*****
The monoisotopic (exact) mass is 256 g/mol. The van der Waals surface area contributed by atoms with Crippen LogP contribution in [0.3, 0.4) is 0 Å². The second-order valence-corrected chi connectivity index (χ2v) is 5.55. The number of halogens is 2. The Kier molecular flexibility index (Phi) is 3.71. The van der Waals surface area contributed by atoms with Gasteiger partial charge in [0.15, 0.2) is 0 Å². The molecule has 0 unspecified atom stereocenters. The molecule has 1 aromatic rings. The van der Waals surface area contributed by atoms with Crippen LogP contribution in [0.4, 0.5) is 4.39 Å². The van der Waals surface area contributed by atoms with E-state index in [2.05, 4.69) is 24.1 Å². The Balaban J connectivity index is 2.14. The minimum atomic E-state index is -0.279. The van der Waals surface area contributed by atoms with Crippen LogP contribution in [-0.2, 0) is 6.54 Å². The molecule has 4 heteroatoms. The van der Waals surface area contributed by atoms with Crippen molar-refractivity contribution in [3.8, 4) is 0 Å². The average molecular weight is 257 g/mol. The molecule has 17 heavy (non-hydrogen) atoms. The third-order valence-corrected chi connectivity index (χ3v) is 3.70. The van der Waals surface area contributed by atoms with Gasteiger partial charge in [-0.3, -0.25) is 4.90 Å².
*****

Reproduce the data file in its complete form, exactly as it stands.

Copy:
The monoisotopic (exact) mass is 256 g/mol. The van der Waals surface area contributed by atoms with Crippen LogP contribution in [0.3, 0.4) is 0 Å². The second-order valence-corrected chi connectivity index (χ2v) is 5.55. The number of halogens is 2. The Kier molecular flexibility index (Phi) is 3.71. The van der Waals surface area contributed by atoms with Gasteiger partial charge in [0.15, 0.2) is 0 Å². The molecule has 0 unspecified atom stereocenters. The molecule has 1 aromatic rings. The van der Waals surface area contributed by atoms with Crippen LogP contribution in [0.4, 0.5) is 4.39 Å². The van der Waals surface area contributed by atoms with E-state index in [2.05, 4.69) is 24.1 Å². The Balaban J connectivity index is 2.14. The minimum atomic E-state index is -0.279. The van der Waals surface area contributed by atoms with Crippen LogP contribution in [-0.2, 0) is 6.54 Å². The molecule has 4 heteroatoms. The van der Waals surface area contributed by atoms with Crippen molar-refractivity contribution in [3.8, 4) is 0 Å². The average molecular weight is 257 g/mol. The molecule has 17 heavy (non-hydrogen) atoms. The third-order valence-corrected chi connectivity index (χ3v) is 3.70. The van der Waals surface area contributed by atoms with Gasteiger partial charge in [-0.3, -0.25) is 4.90 Å².